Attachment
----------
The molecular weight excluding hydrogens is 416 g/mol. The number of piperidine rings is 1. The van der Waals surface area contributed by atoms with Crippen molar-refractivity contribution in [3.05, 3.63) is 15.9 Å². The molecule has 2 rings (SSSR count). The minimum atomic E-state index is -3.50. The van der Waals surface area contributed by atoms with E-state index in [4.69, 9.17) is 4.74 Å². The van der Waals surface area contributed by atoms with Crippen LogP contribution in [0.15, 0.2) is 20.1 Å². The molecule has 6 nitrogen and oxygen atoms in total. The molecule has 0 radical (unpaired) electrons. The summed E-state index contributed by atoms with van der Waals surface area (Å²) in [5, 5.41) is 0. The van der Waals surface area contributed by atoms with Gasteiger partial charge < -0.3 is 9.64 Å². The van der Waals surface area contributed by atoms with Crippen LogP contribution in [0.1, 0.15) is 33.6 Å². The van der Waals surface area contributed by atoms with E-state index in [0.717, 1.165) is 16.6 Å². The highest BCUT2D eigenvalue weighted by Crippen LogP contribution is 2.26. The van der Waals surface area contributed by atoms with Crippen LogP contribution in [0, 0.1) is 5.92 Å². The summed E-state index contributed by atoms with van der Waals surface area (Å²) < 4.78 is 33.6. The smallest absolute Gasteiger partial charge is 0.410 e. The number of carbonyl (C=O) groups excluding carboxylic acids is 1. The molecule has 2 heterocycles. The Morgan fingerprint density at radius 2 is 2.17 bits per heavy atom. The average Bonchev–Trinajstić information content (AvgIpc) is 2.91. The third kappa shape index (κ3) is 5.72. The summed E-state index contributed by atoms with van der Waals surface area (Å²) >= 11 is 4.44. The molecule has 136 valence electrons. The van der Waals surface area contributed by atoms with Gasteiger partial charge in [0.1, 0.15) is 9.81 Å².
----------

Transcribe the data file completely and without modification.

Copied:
The molecular weight excluding hydrogens is 416 g/mol. The number of piperidine rings is 1. The van der Waals surface area contributed by atoms with Crippen molar-refractivity contribution in [3.05, 3.63) is 15.9 Å². The molecule has 2 rings (SSSR count). The minimum atomic E-state index is -3.50. The van der Waals surface area contributed by atoms with E-state index in [4.69, 9.17) is 4.74 Å². The van der Waals surface area contributed by atoms with Crippen LogP contribution in [0.15, 0.2) is 20.1 Å². The molecule has 6 nitrogen and oxygen atoms in total. The molecule has 0 radical (unpaired) electrons. The summed E-state index contributed by atoms with van der Waals surface area (Å²) in [5, 5.41) is 0. The van der Waals surface area contributed by atoms with Gasteiger partial charge < -0.3 is 9.64 Å². The van der Waals surface area contributed by atoms with Crippen LogP contribution in [0.1, 0.15) is 33.6 Å². The van der Waals surface area contributed by atoms with E-state index in [0.717, 1.165) is 16.6 Å². The highest BCUT2D eigenvalue weighted by Crippen LogP contribution is 2.26. The van der Waals surface area contributed by atoms with Crippen LogP contribution in [0, 0.1) is 5.92 Å². The summed E-state index contributed by atoms with van der Waals surface area (Å²) < 4.78 is 33.6. The smallest absolute Gasteiger partial charge is 0.410 e. The number of carbonyl (C=O) groups excluding carboxylic acids is 1. The molecule has 2 heterocycles. The Morgan fingerprint density at radius 2 is 2.17 bits per heavy atom. The average Bonchev–Trinajstić information content (AvgIpc) is 2.91. The third kappa shape index (κ3) is 5.72. The summed E-state index contributed by atoms with van der Waals surface area (Å²) >= 11 is 4.44. The molecule has 136 valence electrons. The van der Waals surface area contributed by atoms with Gasteiger partial charge in [0.1, 0.15) is 9.81 Å².